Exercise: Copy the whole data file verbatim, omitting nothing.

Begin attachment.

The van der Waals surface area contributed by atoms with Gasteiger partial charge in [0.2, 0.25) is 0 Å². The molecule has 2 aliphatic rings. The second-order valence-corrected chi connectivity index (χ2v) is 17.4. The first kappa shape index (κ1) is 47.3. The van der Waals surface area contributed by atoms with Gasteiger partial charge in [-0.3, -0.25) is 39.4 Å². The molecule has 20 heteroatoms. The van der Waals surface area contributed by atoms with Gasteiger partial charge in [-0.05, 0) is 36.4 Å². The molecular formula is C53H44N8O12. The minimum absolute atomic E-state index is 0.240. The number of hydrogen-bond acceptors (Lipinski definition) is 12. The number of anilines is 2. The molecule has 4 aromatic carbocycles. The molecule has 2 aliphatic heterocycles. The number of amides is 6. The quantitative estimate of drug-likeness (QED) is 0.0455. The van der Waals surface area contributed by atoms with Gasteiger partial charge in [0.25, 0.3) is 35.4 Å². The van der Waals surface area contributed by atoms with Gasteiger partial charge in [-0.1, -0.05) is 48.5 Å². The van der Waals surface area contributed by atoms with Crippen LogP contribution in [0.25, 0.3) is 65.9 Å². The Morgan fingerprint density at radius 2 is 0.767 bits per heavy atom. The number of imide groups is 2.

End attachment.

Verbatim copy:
The van der Waals surface area contributed by atoms with Gasteiger partial charge in [0.2, 0.25) is 0 Å². The molecule has 2 aliphatic rings. The second-order valence-corrected chi connectivity index (χ2v) is 17.4. The first kappa shape index (κ1) is 47.3. The van der Waals surface area contributed by atoms with Gasteiger partial charge in [-0.3, -0.25) is 39.4 Å². The molecule has 20 heteroatoms. The van der Waals surface area contributed by atoms with Gasteiger partial charge in [-0.05, 0) is 36.4 Å². The molecular formula is C53H44N8O12. The minimum absolute atomic E-state index is 0.240. The number of hydrogen-bond acceptors (Lipinski definition) is 12. The number of anilines is 2. The molecule has 4 aromatic carbocycles. The molecule has 2 aliphatic heterocycles. The number of amides is 6. The quantitative estimate of drug-likeness (QED) is 0.0455. The van der Waals surface area contributed by atoms with Gasteiger partial charge in [0.25, 0.3) is 35.4 Å². The van der Waals surface area contributed by atoms with Gasteiger partial charge in [-0.1, -0.05) is 48.5 Å². The van der Waals surface area contributed by atoms with Crippen LogP contribution in [0.25, 0.3) is 65.9 Å². The Morgan fingerprint density at radius 2 is 0.767 bits per heavy atom. The number of imide groups is 2.